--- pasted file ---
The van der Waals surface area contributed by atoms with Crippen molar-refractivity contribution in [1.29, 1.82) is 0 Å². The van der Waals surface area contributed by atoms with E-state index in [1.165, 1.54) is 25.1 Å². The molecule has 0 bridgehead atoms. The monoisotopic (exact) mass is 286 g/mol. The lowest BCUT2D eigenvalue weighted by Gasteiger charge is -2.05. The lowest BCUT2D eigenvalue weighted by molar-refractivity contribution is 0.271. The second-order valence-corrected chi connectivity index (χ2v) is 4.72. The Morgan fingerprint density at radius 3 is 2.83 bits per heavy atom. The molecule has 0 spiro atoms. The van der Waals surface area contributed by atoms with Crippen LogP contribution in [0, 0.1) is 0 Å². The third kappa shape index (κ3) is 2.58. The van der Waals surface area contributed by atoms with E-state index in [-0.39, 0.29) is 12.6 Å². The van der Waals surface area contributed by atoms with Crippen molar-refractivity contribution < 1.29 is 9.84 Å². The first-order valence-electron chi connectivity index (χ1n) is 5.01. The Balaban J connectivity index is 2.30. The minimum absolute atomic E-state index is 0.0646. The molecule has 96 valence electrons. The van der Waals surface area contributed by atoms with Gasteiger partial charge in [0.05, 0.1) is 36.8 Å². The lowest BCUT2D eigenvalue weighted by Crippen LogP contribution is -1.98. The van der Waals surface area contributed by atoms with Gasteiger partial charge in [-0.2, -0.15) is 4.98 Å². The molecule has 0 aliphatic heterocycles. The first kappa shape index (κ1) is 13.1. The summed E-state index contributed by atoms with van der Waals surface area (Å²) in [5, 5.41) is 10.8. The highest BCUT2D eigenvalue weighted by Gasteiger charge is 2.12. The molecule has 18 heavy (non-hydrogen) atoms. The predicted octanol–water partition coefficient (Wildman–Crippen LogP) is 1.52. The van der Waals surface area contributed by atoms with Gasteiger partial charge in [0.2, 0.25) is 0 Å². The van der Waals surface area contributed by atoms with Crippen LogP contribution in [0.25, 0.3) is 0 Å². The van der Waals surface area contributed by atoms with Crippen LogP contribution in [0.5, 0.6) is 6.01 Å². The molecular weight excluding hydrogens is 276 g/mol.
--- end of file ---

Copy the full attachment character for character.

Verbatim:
The van der Waals surface area contributed by atoms with Crippen molar-refractivity contribution in [1.29, 1.82) is 0 Å². The van der Waals surface area contributed by atoms with E-state index in [1.165, 1.54) is 25.1 Å². The molecule has 0 bridgehead atoms. The monoisotopic (exact) mass is 286 g/mol. The lowest BCUT2D eigenvalue weighted by Gasteiger charge is -2.05. The lowest BCUT2D eigenvalue weighted by molar-refractivity contribution is 0.271. The second-order valence-corrected chi connectivity index (χ2v) is 4.72. The Morgan fingerprint density at radius 3 is 2.83 bits per heavy atom. The molecule has 0 spiro atoms. The van der Waals surface area contributed by atoms with Crippen LogP contribution in [0, 0.1) is 0 Å². The third kappa shape index (κ3) is 2.58. The van der Waals surface area contributed by atoms with E-state index in [-0.39, 0.29) is 12.6 Å². The van der Waals surface area contributed by atoms with Crippen molar-refractivity contribution < 1.29 is 9.84 Å². The first-order valence-electron chi connectivity index (χ1n) is 5.01. The Balaban J connectivity index is 2.30. The minimum absolute atomic E-state index is 0.0646. The molecule has 96 valence electrons. The van der Waals surface area contributed by atoms with Gasteiger partial charge in [0.05, 0.1) is 36.8 Å². The lowest BCUT2D eigenvalue weighted by Crippen LogP contribution is -1.98. The van der Waals surface area contributed by atoms with Gasteiger partial charge in [-0.2, -0.15) is 4.98 Å². The molecule has 0 aliphatic heterocycles. The first kappa shape index (κ1) is 13.1. The summed E-state index contributed by atoms with van der Waals surface area (Å²) in [5, 5.41) is 10.8. The highest BCUT2D eigenvalue weighted by Gasteiger charge is 2.12. The molecule has 18 heavy (non-hydrogen) atoms. The predicted octanol–water partition coefficient (Wildman–Crippen LogP) is 1.52. The van der Waals surface area contributed by atoms with Gasteiger partial charge in [0.2, 0.25) is 0 Å². The van der Waals surface area contributed by atoms with Crippen LogP contribution in [0.25, 0.3) is 0 Å². The van der Waals surface area contributed by atoms with Crippen LogP contribution in [0.5, 0.6) is 6.01 Å². The molecular weight excluding hydrogens is 276 g/mol.